Hebden Bridge was named after the packhorse bridge in the centre of the town. The stone bridge has just celebrated its 500th anniversary. Before it was built in 1510, there was a wooden bridge over Hebden Water, which in medieval times was a meeting point of packhorse routes from Halifax to Heptonstall, Burnley and Rochdale, all centres of the handloom cloth trade. During the English Civil War in 1643, an important battle between the royalist Cavaliers and the Roundheads took place here. The Roundheads won a significant victory, forcing the Cavaliers, who on horseback were ill-equipped for the steep terrain, down into the valley and back across the bridge.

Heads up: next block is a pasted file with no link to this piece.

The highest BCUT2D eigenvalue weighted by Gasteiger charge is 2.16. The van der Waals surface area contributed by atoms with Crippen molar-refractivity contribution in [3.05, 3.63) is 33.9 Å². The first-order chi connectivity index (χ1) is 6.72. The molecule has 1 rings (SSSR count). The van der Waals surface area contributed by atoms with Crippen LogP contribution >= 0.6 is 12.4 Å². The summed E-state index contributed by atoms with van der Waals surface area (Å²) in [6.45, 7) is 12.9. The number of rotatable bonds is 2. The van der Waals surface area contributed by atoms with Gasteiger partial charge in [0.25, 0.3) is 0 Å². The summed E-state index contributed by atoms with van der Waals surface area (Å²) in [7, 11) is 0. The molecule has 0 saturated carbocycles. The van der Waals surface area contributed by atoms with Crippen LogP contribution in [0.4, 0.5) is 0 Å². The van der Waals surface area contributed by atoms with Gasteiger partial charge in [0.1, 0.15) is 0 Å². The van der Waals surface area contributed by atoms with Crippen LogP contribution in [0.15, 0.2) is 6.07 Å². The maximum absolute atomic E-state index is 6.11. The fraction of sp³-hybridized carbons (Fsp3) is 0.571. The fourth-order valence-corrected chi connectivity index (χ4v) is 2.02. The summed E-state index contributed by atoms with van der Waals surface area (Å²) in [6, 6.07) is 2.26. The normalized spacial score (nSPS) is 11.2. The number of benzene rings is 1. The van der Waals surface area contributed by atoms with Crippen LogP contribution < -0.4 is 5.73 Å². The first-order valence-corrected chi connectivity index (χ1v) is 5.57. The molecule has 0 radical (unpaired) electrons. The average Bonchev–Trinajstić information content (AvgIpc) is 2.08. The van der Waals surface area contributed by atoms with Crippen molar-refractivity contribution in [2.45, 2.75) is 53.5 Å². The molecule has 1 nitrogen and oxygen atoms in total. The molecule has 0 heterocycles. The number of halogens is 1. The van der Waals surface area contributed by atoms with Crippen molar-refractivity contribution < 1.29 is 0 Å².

Nowadays the bridge - only wide enough for pedestrians or horses - forms an attractive focal point in the heart of the town centre. The town is notable for the number of independent shops: it has lovely cafés, galleries and some interesting craft and clothes shops. The area also has a rich literary history. The Brontë sisters wrote their famous novels just a few miles away in Haworth, the American poet, Sylvia Plath is buried at Heptonstall on the hill overlooking Hebden Bridge and the late poet laureate, Ted Hughes was born in Mytholmroyd, two miles away.
For more Sunday Bridges, courtesy of Louis La Vache, please click here.